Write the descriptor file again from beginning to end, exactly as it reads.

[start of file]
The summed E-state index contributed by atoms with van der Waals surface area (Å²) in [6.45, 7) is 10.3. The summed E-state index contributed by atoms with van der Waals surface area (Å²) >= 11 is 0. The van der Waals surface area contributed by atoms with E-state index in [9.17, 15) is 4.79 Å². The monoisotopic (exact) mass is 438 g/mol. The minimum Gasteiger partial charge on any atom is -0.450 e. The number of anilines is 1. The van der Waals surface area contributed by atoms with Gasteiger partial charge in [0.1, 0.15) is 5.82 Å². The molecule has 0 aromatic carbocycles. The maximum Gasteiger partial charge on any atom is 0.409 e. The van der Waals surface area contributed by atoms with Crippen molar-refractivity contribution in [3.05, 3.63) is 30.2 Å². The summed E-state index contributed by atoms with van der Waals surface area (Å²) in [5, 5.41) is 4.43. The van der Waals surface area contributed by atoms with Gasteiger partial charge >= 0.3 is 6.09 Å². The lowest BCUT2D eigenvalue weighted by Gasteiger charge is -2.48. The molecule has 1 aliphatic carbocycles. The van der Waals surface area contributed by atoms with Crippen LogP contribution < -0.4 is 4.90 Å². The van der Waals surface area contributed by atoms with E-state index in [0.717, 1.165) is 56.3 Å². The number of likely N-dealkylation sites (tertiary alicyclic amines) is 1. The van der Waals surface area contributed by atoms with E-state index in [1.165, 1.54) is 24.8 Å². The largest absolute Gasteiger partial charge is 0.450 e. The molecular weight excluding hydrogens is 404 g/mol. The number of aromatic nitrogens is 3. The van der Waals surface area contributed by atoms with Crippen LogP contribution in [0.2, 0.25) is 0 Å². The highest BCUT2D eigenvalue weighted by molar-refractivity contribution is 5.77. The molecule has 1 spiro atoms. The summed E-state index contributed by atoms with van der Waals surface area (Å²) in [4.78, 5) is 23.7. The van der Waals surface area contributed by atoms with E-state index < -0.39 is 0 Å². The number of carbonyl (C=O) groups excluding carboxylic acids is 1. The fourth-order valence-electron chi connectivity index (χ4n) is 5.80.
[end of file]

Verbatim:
The summed E-state index contributed by atoms with van der Waals surface area (Å²) in [6.45, 7) is 10.3. The summed E-state index contributed by atoms with van der Waals surface area (Å²) >= 11 is 0. The van der Waals surface area contributed by atoms with E-state index in [9.17, 15) is 4.79 Å². The monoisotopic (exact) mass is 438 g/mol. The minimum Gasteiger partial charge on any atom is -0.450 e. The number of anilines is 1. The van der Waals surface area contributed by atoms with Gasteiger partial charge in [0.1, 0.15) is 5.82 Å². The molecule has 0 aromatic carbocycles. The maximum Gasteiger partial charge on any atom is 0.409 e. The van der Waals surface area contributed by atoms with Crippen molar-refractivity contribution in [3.05, 3.63) is 30.2 Å². The summed E-state index contributed by atoms with van der Waals surface area (Å²) in [5, 5.41) is 4.43. The van der Waals surface area contributed by atoms with Gasteiger partial charge >= 0.3 is 6.09 Å². The lowest BCUT2D eigenvalue weighted by Gasteiger charge is -2.48. The molecule has 1 aliphatic carbocycles. The van der Waals surface area contributed by atoms with Crippen LogP contribution < -0.4 is 4.90 Å². The van der Waals surface area contributed by atoms with E-state index in [0.717, 1.165) is 56.3 Å². The number of likely N-dealkylation sites (tertiary alicyclic amines) is 1. The van der Waals surface area contributed by atoms with E-state index in [1.165, 1.54) is 24.8 Å². The largest absolute Gasteiger partial charge is 0.450 e. The molecular weight excluding hydrogens is 404 g/mol. The number of aromatic nitrogens is 3. The van der Waals surface area contributed by atoms with Crippen LogP contribution in [0.2, 0.25) is 0 Å². The highest BCUT2D eigenvalue weighted by molar-refractivity contribution is 5.77. The molecule has 1 spiro atoms. The summed E-state index contributed by atoms with van der Waals surface area (Å²) in [4.78, 5) is 23.7. The van der Waals surface area contributed by atoms with E-state index < -0.39 is 0 Å². The number of carbonyl (C=O) groups excluding carboxylic acids is 1. The fourth-order valence-electron chi connectivity index (χ4n) is 5.80.